No money for elaborate Carnival

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Image via abcnews.com

Why there is little for Brazil to celebrate

By Elliot Chan, Opinions Editor
Formerly published in The Other Press. March 9, 2016

There were no flowery floats, high-tempo samba music, or scantily clad performers this year. For Brazilians, the cancelation of the world-famous, multi-day, nationwide street festival known as Carnival must have felt as though someone pulled the plug on Christmas.

The announcement that many Brazilian cities would be putting a hold on the celebration, which traditionally ends on Ash Wednesday, must have been disappointing, but not completely surprising. It seemed like an easy decision; after all, when you are sick and broke, the last thing you would want to do is invite everybody over for a party, right?

Brazil is currently caught in one of the worst recessions in decades. With declining tax revenues and the Zika outbreak, over 40 towns and cities have decided to spend the money annually spent on the parade on resources such as new ambulances. Nobody can deny the value of medical services, but with approximately eight per cent of all employment in the country based around tourism and travel—nearly the same amount as unemployment—the absence of Carnival will undoubtedly take another big bite out of Brazil’s fast-shrinking gross domestic product.

Around the world, Brazil has a particular image: party host. In the past few years, Brazil had won bids to host the 2014 FIFA World Cup and the 2016 Summer Olympics. This led to liberal spending from the government, with the World Cup alone costing an estimated $14 billion. That’s a lot of ambulances. See, what ended up happening was that the country priced itself so high that only wealthy tourists can afford the luxury—and Brazil makes sure tourist are wealthy with their travel visa qualification process.

Now, it’s not the World Cup or Olympics that are causing Brazil’s economic downfall. There are a number of reasons, including corrupted political parties and energy companies, inflation in commodities, and the fact that the economy of China, one of their leading exporters, is also slowing down.

What’s happening with Brazil is something every country can learn from—heck, it’s something every person can learn from.

It seemed like yesterday Brazil was touted as one of the fastest growing economies in the world. Not only did its continent ride on its back, but the world as well. The spotlight was on Brazil, and at a time when any wise government would have taken a step back and assessed the whole situation, the Brazilian government did not. It turned to greed rather than insurance. Instead of solving problems close to home—poverty, crime, employment—it, like a drunken frat boy, took one drink after another until he needed a friend to call his parents to drive him home.

The Brazilian power rose too high, they partied too hard, and they got too greedy. Now, they have to forgo a traditional event that their own citizens cherish. It’s sad to see such a rapid fall from grace, but I guess that’s often how a hangover feels. One moment you are on top of the world, booming. The next, you are waking up with the realization that your economy is now a bust.

There is a time to celebrate, and there is a time to pay it forward and invest within. There needs to be a balance. To keep partying, you’ll need to stay healthy—and wealthy. I love Brazil, and I hope I get to celebrate there again soon.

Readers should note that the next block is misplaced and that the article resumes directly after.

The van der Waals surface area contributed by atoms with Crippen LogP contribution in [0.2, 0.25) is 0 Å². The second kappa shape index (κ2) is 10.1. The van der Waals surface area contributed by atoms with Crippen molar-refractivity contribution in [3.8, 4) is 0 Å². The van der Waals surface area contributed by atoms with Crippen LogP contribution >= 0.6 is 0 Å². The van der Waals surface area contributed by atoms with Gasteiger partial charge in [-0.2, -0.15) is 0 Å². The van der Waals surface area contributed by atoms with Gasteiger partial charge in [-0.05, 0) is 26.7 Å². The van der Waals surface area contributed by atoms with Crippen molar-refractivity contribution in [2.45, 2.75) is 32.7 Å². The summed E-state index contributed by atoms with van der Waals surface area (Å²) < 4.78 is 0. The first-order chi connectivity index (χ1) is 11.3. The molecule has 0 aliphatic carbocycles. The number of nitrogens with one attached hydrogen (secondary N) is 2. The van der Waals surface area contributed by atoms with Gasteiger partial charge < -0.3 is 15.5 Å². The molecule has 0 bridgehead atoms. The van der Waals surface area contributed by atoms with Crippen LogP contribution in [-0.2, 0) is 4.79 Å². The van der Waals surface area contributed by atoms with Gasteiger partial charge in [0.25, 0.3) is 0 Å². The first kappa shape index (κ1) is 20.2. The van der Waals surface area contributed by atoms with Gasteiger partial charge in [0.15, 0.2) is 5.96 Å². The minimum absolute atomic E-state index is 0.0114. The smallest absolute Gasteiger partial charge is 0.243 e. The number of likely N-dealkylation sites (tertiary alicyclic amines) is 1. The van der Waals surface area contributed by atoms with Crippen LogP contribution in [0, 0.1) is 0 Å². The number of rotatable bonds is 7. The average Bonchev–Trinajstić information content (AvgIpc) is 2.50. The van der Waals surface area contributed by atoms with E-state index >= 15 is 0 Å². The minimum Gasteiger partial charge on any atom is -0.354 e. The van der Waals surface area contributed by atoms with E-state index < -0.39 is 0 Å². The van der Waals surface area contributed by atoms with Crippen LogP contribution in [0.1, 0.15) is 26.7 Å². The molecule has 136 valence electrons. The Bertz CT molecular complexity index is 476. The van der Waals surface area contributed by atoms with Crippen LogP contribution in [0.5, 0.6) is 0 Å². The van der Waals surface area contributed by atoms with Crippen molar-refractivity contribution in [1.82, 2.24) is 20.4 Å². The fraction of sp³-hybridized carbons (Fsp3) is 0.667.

Sparking interest

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Talking less and asking more will make you more interesting

By Elliot Chan, Opinions Editor
Formerly published in The Other Press. Dec. 9, 2015

Every person in the world is filled with his or her own experiences, problems, and knowledge; therefore, everyone in the world is interesting. However, in a social environment we are often put on the spot and are required to present ourselves in the most “interesting” way possible. That’s a lot of pressure. After all, we are all so interesting, and life is but a competition.

It’s natural to list off the most unique things about yourself—things other people wouldn’t have done—in an effort to appear interesting. You’ll talk about the places you’ve traveled, all the cool hobbies you have, and even the accomplishments you’ve made. While it’s important to be entertaining, you must also remember that your interests are one-dimensional. In a conversation, it’s not something you can truly share.

It’s reflex to talk about yourself when you are in a crowd, because that is what you know best. You may feel like the celebrity of the party, but in reality, you are probably dominating the conversation. You’re keeping everybody hostage, and that may taint their engagement with you.

The best way to appear interesting is not to stand centre stage, but rather to sit in the audience. Yes, your backpacking trip to South America is interesting. But learning about your friend’s new computer program may be as interesting, at least to him.

An interesting person is not one that goes off on a tangent, but rather connects interesting topics together, so search for ways to segue into your topics from theirs. While there may not seem to be a link between your vacation and your friend’s computer program, there is, because we are all part of this planet, we all follow human customs, and we all kill boredom with interests. “How does he work on his computer program when he is on vacation?” you may wonder, and therefore, you should ask.

A great way to be interesting is by being around people who are different from you. It may feel like you are on the verge of an argument sometimes, but that is perhaps just a passionate discussion. So you are not religious, but you want to learn. Find someone willing to share his or her faith with you and don’t just talk about how you don’t believe it.

Life is full of little mysteries and each person is a clue. The more people you meet, the more you learn, and the more interesting you become. Being interesting is not the experience that you have alone, but rather what you can learn from other people. Appear open minded, with the capacity to acknowledge other people’s interests. That is more interesting than dressing funny, buying expensive items, and surrounding yourself with people who agree that you are awesome.

The art of ghosting